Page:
Public gatherings restricted to just two people

Public gatherings, excluding household members, have been reduced further to stop the spread of COVID-19.

National Cabinet has agreed to further limit most indoor and outdoor non-essential gathering to just two people as of today.

That means exercising in groups is now banned, down from 10 people to just two; or meeting for coffee or lunch at the park with multiple friends.

Prime Minister Scott Morrison said only two people should now gather in public spaces and “other areas of gathering”, but it will be up to states to enforce that limit. The PM said households could still gather together, but individual people can only meet with one other person.

“There has been a restriction of 10 people at a gathering in an outdoor area or shopping centre or anything like this. That advice is now strengthened to say that it should be reduced to two persons,” he said.

“States and territories will determine whether they want to make this an enforceable limit in the same way the 10 person limit is already being enforced.

“We’ve agreed that in all cases this is the strong advice of all states and territories. Unless it is your household, a family, those living at your residence, with one other person as a gathering outside as required. That provides, importantly, for those who may need to get daily exercise.”

He advised that everyone should stay home unless you are shopping for essentials, receiving medical care, exercising or travelling to work or education.

People aged over 70, aged over 60 with pre-existing conditions, or Indigenous people aged over 50 should stay home wherever possible for their own protection and self-isolate, he said.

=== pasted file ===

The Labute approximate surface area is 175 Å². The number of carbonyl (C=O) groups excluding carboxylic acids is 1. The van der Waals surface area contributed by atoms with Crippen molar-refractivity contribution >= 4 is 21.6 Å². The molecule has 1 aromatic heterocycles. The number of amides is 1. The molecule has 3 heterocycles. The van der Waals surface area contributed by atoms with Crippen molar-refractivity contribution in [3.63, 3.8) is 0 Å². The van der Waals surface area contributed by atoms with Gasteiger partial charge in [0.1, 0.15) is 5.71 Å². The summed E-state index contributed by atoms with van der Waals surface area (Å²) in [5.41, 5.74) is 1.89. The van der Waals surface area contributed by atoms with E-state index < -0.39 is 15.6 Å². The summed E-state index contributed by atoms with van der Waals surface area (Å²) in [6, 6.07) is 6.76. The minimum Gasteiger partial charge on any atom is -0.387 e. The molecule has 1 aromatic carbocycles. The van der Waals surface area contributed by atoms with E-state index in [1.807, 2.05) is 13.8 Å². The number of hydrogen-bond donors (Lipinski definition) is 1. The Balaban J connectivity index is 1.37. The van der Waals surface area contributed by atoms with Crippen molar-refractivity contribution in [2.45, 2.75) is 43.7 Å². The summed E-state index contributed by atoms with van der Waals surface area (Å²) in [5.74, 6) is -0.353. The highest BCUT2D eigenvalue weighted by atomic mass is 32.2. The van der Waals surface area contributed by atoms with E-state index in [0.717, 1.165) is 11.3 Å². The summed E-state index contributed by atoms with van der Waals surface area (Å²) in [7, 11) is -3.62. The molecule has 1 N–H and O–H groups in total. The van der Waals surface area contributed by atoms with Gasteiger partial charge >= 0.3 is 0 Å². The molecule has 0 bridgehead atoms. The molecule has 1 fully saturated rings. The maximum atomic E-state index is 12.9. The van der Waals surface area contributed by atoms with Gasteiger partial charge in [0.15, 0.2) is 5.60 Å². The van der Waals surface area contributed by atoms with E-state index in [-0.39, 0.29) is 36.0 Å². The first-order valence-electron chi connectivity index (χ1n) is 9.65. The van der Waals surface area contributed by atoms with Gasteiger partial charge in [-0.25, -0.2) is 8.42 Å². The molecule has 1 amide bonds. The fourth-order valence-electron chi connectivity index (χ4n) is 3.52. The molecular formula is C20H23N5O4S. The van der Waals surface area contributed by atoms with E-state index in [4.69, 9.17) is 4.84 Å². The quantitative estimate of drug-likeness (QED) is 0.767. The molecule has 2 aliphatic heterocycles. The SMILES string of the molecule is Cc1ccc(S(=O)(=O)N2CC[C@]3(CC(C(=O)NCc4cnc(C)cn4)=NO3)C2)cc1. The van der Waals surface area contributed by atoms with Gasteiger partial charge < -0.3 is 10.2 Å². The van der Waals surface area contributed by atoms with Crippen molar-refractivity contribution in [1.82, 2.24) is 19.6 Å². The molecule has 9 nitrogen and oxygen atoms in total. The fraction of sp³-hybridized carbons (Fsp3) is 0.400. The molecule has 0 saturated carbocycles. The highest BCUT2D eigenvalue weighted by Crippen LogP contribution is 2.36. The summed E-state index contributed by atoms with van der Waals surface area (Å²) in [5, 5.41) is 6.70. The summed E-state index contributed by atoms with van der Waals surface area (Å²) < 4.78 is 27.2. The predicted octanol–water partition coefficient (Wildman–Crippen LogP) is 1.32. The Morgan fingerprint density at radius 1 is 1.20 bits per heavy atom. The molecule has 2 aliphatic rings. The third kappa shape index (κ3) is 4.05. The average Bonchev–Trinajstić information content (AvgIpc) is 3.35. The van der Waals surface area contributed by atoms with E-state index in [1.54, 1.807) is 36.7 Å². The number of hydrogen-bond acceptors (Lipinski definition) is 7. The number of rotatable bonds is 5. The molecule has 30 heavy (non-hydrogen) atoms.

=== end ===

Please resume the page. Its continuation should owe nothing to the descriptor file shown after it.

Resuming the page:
Queensland’s Chief Health Officer Dr Jeannette Young asked people to limit visiting others in their home and to consider other ways of keeping in touch, such as phone calls.

“We need everyone to stay in their own home where possible and ensure social distancing at all times. Unfortunately this no longer means you can invite your friends over,” Dr Young said.

The new measures included closing parks and playgrounds, gyms and limiting boot camps or fitness sessions to two people (essentially the instructor and one other person). Running/walking groups were also banned, with pairs now the new maximum (down from 10 people), a move the Prime Minister said was to prevent women having to train on their own.

The new stay-at-home guidelines have few exceptions:

  • going to work or education (if you are unable to do so at home)
  • shopping for essential supplies such as groceries, return home without delay
  • going out for personal exercise in the neighbourhood, on your own or with one other
  • attending medical appointments or compassionate visits.

“Whenever you are out of the home, always practice good physical distancing and hand hygiene,” Dr Young said.

In other developments overnight, evictions will be put on hold for 6 months by the states and territories. Landlords and renters are encouraged to talk about short term agreements, with more information to come from National Cabinet this week.

A safety net package of $1.1 billion has also been announced by the Prime Minister to expand mental health and telehealth services, increase domestic violence services and provide more emergency food relief.

Australia’s Chief Medical Officer Brendan Murphy said the rate of infection in Australia was lower than predicted and there was “evidence that the public health measures that we are putting in place and the social distancing measures are likely to be having some early effect”.

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